Why begin a post on stocks by mentioning that I purchased a 5 year 'A' quality muni bond today yielding 4%?
Perhaps because I feel the risk-reward is better for this than for the stuff I've been buying lately in my stock accounts. And I hasten to add that in my retirement I am far from earning enough to even come close to the high tax brackets, so that I don't really need the tax-free nature of muni interest payments very much.
Nonetheless, having closed out almost all my weak dollar, growth-y financial assets except gold-related matters shortly after the hit on bin Laden, I have reviewed the 2007-8 investment scene as well as the 2000-3 post-bubble period and have found some asset classes that by those precedents look better than cash heading into what appears to be a cyclical industrial slowdown.
First, let's review what two conservative strategists think of the stock market as a whole. The Ph.D. economist and fund manager John Hussman has updated his views this week. He sees an average return for stocks over the rest of this decade as little better than 3% annually. So in his view one could just buy a 10-year Treasury for the same yield and wake up a decade later (the Rip van Winkle approach). He also refers to the more senior strategist Jeremy Grantham, who is famous for making uncannily accurate 7-year projections, and who is even more bearish about U. S. stocks than is Hussman.
Finally, there is the less well-known Andrew Smithers, who bravely published a book in 2000 calling out the stock market as a huge bubble. He soldiers on, every 3 months updating a chart valuing the stock averages both by his estimate of fair value based both on earnings (10-year average earnings) and asset value ("q"). According to his estimates, stocks are at least 75% over fair value, and are similar to their valuations at their mid-1960s and 2007 peaks.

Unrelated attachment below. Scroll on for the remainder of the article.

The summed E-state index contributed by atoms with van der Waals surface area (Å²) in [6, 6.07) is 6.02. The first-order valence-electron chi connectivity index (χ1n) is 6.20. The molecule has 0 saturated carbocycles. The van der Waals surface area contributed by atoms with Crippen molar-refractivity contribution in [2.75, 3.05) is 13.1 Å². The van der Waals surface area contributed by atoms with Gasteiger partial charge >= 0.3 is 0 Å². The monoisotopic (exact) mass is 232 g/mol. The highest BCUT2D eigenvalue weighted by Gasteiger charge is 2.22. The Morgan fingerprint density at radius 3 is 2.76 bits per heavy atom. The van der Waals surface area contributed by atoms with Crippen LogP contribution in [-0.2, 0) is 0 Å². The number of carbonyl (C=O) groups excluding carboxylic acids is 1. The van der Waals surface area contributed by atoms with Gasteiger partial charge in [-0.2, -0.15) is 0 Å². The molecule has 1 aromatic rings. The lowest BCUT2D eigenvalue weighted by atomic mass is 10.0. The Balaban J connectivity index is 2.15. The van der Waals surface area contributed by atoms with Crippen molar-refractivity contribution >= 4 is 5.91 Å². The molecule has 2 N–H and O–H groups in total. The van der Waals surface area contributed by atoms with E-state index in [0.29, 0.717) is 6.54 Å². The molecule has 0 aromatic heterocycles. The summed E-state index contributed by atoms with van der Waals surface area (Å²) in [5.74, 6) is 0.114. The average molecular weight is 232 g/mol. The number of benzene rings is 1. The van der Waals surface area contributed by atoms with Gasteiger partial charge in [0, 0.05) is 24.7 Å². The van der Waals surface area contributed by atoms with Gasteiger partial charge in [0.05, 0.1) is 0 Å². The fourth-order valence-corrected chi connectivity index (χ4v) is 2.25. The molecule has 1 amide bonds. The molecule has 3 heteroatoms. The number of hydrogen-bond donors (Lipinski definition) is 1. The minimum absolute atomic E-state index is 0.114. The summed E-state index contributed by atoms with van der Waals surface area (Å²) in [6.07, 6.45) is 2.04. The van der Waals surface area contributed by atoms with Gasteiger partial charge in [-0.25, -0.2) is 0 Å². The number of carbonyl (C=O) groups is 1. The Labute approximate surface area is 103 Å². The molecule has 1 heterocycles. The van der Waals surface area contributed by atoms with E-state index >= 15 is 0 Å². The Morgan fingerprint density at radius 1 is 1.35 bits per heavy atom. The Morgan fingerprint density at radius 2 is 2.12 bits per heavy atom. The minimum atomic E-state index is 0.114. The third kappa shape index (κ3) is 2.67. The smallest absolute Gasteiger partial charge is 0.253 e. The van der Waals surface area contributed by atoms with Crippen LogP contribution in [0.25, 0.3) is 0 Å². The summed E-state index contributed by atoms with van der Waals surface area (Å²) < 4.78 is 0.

But all these considerations are in the face of the seemingly permanent zero interest rate policy (ZIRP). So if cash is trash, and the powers that be have a somewhat illogical commitment to price inflation of pre-owned equities that is in aggregate called the stock market, then most portfolio theorists recommend some exposure to stocks, and I agree. And in truth, much as have been a proponent of gold investing since 2009 and was in and out of gold beginning in 2002, so long as I live in a "fiat" world where gold is not money in the transactional sense, and I have bills to pay, I need to think of fiat dollars and think that I can do a bit better than Hussman's 3+% with stocks for the short run.
Therefore, taking the Economic Cycle Institute's (ECRI) warnings about a major global industrial business cycle to heart, I have invested funds in the following stock groups: electric utility, health insurance, and defense. Admittedly I have primarily negative feelings toward the latter two groups of companies, but the only stocks that I have always refused to buy are cigarette stocks. (In fact, 30 years ago I refused to buy Bic stock because they made lighters in addition to pens; it soared without me on board.) I have also been buying into closed end muni bond funds, as these funds are able to use leverage to enhance yield with reasonable safety, and an individual cannot accomplish this.
On the other hand, interim kickback rallies notwithstanding, I look askance at the charts of energy, materials and even most tech stocks. Japan's history with ZIRP is that major bear markets can indeed occur without the central bank lifting interest rates. Cyclical industrial downturn such as that which may be approaching soon can teach a severe lesson to both veterans and noobs alike who trust in the central bank to prevent asset prices from falling in nominal terms.
If ECRI is correct, there will be continued important shifts in the pricing of different sectors of the stock market with more movement within the market than the averages will reflect, unless and until another systemic crisis a la late 2008 comes upon us and babies get tossed out with bathwater. One may need Biblical fortitude to resist the blandishment of tantalizing rallies in risk assets, however, to follow this cautious strategy through to its conclusion, which could very easily end (or not yet be ready to end) with the CNBC crew putting their Dow 10000 hats on backward.
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